For fans of The Hazel Wood, this middle grade novel takes the dark stuff of fairytales and crafts it into a powerful story of friendship and light.
Every evening Lampie, the lighthouse keeper's daughter, must light a lantern to warn ships away from the rocks, but one stormy night disaster strikes. The lantern is not lit, a ship is wrecked, and someone must pay.
To work off her debt, Lampie is banished to the Admiral's lonely house, where a monster is rumored to live. The terrors inside the house aren't quite what she thought they would be--they are even stranger. After Lampie saves the life of the neglected, deformed son of the admiral, a boy she calls Fish, they form a close bond. Soon they are pulled into a fairytale adventure swimming with mermaids, pirates, and misfits. Lampie will discover the courage to fight for friendship, knowledge, and the freedom to be different.
About the Author
Annet Schaap is one of the Netherland's best-loved illustrators. Her debut novel, Of Salt & Shore, won four prizes, including the best Dutch children's book of the year for 2018.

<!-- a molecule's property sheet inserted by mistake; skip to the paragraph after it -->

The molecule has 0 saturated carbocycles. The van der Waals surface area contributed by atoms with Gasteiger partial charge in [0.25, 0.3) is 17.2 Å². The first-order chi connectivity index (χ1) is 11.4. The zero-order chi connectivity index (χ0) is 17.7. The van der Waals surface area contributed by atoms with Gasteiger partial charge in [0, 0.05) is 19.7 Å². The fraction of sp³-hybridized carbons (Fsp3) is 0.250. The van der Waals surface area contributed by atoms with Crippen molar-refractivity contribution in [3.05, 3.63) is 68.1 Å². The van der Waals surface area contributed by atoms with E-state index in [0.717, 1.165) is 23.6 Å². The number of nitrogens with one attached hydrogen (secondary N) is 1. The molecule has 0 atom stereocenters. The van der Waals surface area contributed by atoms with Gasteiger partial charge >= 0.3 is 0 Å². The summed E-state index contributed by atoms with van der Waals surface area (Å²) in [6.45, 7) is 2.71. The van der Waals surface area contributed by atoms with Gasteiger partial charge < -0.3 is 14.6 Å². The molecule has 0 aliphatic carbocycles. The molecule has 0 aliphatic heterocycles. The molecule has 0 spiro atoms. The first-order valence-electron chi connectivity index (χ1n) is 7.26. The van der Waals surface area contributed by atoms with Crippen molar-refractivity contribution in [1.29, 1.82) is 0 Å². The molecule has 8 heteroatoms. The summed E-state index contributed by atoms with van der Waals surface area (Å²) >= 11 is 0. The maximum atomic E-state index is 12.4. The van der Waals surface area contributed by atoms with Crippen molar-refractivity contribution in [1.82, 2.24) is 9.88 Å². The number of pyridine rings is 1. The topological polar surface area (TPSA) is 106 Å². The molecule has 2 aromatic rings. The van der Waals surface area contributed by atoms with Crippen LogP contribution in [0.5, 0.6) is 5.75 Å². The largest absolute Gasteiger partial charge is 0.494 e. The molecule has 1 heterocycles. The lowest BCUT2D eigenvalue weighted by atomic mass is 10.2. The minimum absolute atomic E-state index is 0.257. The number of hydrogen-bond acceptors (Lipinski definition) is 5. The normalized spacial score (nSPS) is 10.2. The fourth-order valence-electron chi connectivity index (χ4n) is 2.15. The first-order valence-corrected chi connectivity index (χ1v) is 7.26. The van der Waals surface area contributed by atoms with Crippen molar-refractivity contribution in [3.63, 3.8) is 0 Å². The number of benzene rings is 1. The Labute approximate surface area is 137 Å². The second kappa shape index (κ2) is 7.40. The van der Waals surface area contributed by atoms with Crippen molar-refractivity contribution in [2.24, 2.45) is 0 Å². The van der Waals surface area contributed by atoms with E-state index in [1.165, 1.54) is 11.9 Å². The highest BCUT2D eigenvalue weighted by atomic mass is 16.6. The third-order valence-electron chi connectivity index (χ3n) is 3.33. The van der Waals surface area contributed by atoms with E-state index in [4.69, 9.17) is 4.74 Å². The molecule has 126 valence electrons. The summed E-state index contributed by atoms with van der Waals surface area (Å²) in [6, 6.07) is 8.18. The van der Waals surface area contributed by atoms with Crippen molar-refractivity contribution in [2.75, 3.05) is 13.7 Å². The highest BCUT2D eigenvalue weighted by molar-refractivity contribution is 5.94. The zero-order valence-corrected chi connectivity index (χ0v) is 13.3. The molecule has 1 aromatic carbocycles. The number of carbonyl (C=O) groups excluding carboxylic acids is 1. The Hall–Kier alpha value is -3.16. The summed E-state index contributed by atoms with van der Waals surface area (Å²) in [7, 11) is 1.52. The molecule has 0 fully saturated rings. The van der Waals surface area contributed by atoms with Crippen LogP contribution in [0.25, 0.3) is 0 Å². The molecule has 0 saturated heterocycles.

A young girl uncovers an incredible, terrifying secret inside a forbidding, ominous house perched on the edge of the sea. Ever since Lampie’s mother died, lighthouse keeper Augustus has drunk himself into debt and hurls his anger at Lampie. When a ship is wrecked, father and daughter are blamed for carelessly running out of matches to light the lamp. Augustus is imprisoned in his lighthouse, and illiterate Lampie must be a servant for seven years in the sinister Black House, rumored to harbor a monster. What Lampie discovers in the high tower room is not what she expects, but Lampie is her mother’s daughter, with resiliency to survive in the face of relentless cruelty and despair. The story is billed as a sequel to “The Little Mermaid,” but the ties to Han Christian Andersen’s classic fairy tale are not apparent until well into it. However, elements of The Secret Garden and “Beauty and the Beast” are evident throughout, enticing readers hungry for new yet classic-feeling books. Translated from Dutch, the third-person narration moves seamlessly, transitioning from character to character, drawing parallels, and setting up juxtapositions that further illuminate the characters’ motivations and growth. Many of the adults in this book are damaged, mentally and physically, and this affects most cruelly the children in their lives. Characters seem to be assumed white. Gritty and suspenseful, this atmospheric fairy tale will capture the hearts of sturdy middle-grade readers. —Kirkus Reviews